Scherrer v. StateAnnotate this Case
742 S.W.2d 884 (1988)
294 Ark. 287
Jimmy SCHERRER, Appellant, v. STATE of Arkansas, Appellee.
No. CR 87-80.
Supreme Court of Arkansas.
January 19, 1988.
James Clouette, Little Rock, for appellant.
Clint Miller, Asst. Atty. Gen., Little Rock, for appellee.
The appellant, Jimmy Scherrer, was convicted in the trial court of capital murder and was sentenced to life imprisonment without parole. We affirm the judgment of conviction. This case was tried separately, and appealed separately, from the case of Johnny Scherrer v. State, 294 Ark. 227, 742 S.W.2d 877 (1988), also decided today.
Debbie Watts, the murder victim, was a teacher who had the additional duty of recruiting students for the Dumas Adult Education Center. At about one o'clock on the afternoon of September 18, 1985, she left the Center on a recruiting trip and never returned. Three days later her body was found in a bayou a few miles from Dumas. Her hands and feet were bound, *885 her throat had been cut, and she had been raped. Terry Harrison and Johnny Scherrer were subsequently arrested and charged with her murder. Harrison gave statements to the police which implicated the appellant and also a fourth young man, Billy Ivey. Harrison subsequently pleaded guilty to the murder of Miss Watts and, as a result, was declared an accomplice as a matter of law in the case at bar. Appellant argues that the trial court erred in refusing to also declare Billy Ivey an accomplice as a matter of law. If Ivey were an accomplice as a matter of law in this case, there would be no independent corroboration tending to connect appellant with the murder, see Ark.Code Ann. § 16-89-111(e)(1), replacing Ark.Stat.Ann. § 43-2116 (Repl. 1977), and we would be required to reverse and dismiss. However, the trial court correctly refused to declare Ivey an accomplice as a matter of law and properly submitted the issue to the jury for its finding.
Appellant contends that the trial court erred in refusing to declare Ivey an accomplice for five reasons: First, he argues that there was testimony Ivey aided in the victim's abduction by helping Harrison hold her car window down. While Harrison indicated at trial that appellant helped him hold the window down, Ivey denied doing so. Further, the crime laboratory could not identify the fingerprints on the victim's car window as being Ivey's. Thus, there was a factual dispute for the jury to decide. Second, appellant argues that there was testimony Ivey participated in the rape. Appellant is mistaken. There was no such testimony at trial. Although Harrison had made a prior out-of-court statement to that effect, at trial Harrison stated that Ivey had not raped Miss Watts. Again, there was a factual dispute for the jury to decide. Third, appellant asserts that Ivey would not discuss the case until he was granted immunity from prosecution. While the record does not clearly reveal whether Ivey was in fact granted immunity, our law is clear that even if it was granted, the grant of immunity alone does not cause a witness to be an accomplice as a matter of law. Johnson v. State, 259 Ark. 773, 536 S.W.2d 704 (1976).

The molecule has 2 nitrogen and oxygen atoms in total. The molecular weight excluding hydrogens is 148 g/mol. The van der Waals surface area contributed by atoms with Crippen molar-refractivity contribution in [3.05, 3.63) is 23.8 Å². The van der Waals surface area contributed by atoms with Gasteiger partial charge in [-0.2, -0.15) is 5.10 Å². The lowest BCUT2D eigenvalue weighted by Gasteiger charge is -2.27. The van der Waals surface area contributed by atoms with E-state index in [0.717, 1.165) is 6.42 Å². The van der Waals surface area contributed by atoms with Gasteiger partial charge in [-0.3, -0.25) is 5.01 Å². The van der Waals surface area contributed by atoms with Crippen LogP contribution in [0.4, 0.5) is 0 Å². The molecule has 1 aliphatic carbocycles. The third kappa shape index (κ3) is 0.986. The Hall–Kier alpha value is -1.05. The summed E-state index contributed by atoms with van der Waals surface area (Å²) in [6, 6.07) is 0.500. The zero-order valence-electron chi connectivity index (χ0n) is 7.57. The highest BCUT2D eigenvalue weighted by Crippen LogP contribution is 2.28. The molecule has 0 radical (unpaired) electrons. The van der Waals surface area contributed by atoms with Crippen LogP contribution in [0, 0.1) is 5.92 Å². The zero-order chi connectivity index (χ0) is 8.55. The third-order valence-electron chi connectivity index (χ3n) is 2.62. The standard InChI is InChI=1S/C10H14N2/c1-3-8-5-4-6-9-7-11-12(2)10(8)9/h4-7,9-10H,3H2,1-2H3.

Fourth, appellant points out that Ivey was undisputedly present at the scene of the crime. However, mere presence at the scene of a crime does not make one an accomplice. Spears v. State, 280 Ark. 577, 660 S.W.2d 913 (1983). Fifth, appellant argues that even though Ivey was on the scene at the time the crime was committed, he did not report it to the police. We have held that the failure to inform law enforcement officers of a crime does not make one an accomplice as a matter of law. Spears v. State, supra.
Since there was a factual dispute concerning Ivey's involvement, the trial court correctly refused to declare him an accomplice as a matter of law and properly submitted the matter to the jury. The jury's finding that he was not an accomplice is binding. Cate v. State, 270 Ark. 972, 606 S.W.2d 764 (1980).